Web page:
Project CARS 2 - Xbox One Review

Slightly Mad Studios, the genius team behind titles like Shift 2 Unleashed, Need for Speed, and Test Drive: Ferrari Racing Legends is back after the success of 2015's overwhelmingly excellent Project CARS racing simulator. In the follow-up, Project CARS 2, Slightly Mad Studios is back at it, bringing full-on racing simulation to the masses on PC, PlayStation 4, and Xbox One, but how does it fare when compared to its predecessor? While it is an enjoyable and a must-buy for newcomers to the ultra-realistic driving simulator genre but may feel a bit stale to racing sim veterans.

To start, Project CARS 2 is without a doubt the best looking un-modded game available today. Since draw distances do not need to be massive or incredibly long in a race track, Slightly Mad Studios can pack an incredible amount of detail into a single screen. Whether it be the dash display (tachometer, speedometer, boost, etc.), the fittings on the  dash itself, the individual types of material on or beside the road, or the cars themselves, every single detail is included and it is stunning. Seeing what Slightly Mad Studios put into its graphics and attention to detail is almost intimate as Project CARS 2 goes beyond simple photorealistic representation of motorsports in gaming.

They made Project CARS 2 an art form.

For all of the attention to detail, Project CARS 2 felt a little off at times, largely due to the fairly dramatic and often pushy assistive measures that come turned on by default. Take the braking assistant; worst. assistant. ever. It brakes, and brakes HARD, nearly every turn turns to a 90-degree turn. It is so bad. Fortunately you can turn it off, and I strongly recommend you do. I think that is the crux though; Project CARS 2 is an incredible simulator … that has options that are reducing the fun factor for those like me that are into simulators but love a good ol' fashioned romp through arcade-like racing where you can bounce off of walls with impunity. Project CARS 2 tries to be a mix of both and it dilutes what it is truly good at; being a simulator. Once I managed to turn off all of the helperbots buried in the half-dozen menus, I was good to go; I could rip around a corner at 80 MPH and kick that backend out to get it nice and squared up for the corner and MAN it made me feel alive!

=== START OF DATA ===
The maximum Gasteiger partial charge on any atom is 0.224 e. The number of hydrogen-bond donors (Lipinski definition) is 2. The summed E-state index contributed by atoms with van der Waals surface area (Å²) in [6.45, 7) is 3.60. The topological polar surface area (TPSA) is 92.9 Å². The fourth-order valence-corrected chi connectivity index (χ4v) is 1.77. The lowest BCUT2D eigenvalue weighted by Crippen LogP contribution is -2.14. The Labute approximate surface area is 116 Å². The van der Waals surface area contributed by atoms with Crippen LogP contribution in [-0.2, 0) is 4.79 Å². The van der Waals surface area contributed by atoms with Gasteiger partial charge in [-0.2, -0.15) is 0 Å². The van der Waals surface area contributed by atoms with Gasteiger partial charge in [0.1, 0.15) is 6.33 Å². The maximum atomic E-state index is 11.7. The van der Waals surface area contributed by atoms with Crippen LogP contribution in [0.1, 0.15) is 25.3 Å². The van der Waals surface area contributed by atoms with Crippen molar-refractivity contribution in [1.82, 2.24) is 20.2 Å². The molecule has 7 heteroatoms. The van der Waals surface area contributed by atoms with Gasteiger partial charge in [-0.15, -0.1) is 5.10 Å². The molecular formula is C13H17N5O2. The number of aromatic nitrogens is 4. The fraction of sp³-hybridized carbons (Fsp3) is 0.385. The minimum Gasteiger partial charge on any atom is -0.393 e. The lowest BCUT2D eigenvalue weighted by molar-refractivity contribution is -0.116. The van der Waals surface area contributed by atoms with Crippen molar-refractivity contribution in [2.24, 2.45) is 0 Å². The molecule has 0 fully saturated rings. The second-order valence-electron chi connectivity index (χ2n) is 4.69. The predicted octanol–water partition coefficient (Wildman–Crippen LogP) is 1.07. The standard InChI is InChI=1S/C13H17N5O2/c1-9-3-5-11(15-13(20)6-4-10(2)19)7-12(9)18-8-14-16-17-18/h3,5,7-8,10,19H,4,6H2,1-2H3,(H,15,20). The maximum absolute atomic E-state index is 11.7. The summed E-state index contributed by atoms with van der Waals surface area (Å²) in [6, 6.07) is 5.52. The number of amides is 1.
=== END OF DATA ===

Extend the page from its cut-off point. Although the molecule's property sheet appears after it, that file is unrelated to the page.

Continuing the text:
Nearly every aspect of your MASSIVE collection of cars can be customized and tuned to the way you drive. I do sort of wish you could customize the look, since they are, sadly, covered in racing livery; sometimes a driver just wants a nice blue car, not stickers), but if you want to tune your ride to your heart's content? You can. Just make sure you tune them right, otherwise you will be left in the actual dust and your sponsor will drop you and that is never a good thing.

Project CARS 2 is a solid follow-up to 2015's best racing simulator but it lacks the punch and polish the first had. Where it seems I followed Project CARS' development for years, its sequel feels somewhat rushed and toned down to try to fill the gap between a Forza Motorsports title and a game like Assetto Corsa and it almost succeeds. Between the sheer scope of options, races, and features and the forced pampering, Project CARS 2 makes you feel both like a professional racer and an amateur out honing their mom's new ride!

Game Information

Xbox One
Slightly Mad Studios
Bandai Namco Entertainment
Single Player
Other Platform(s):
PlayStation 4

Provided by Publisher

Article by Robert


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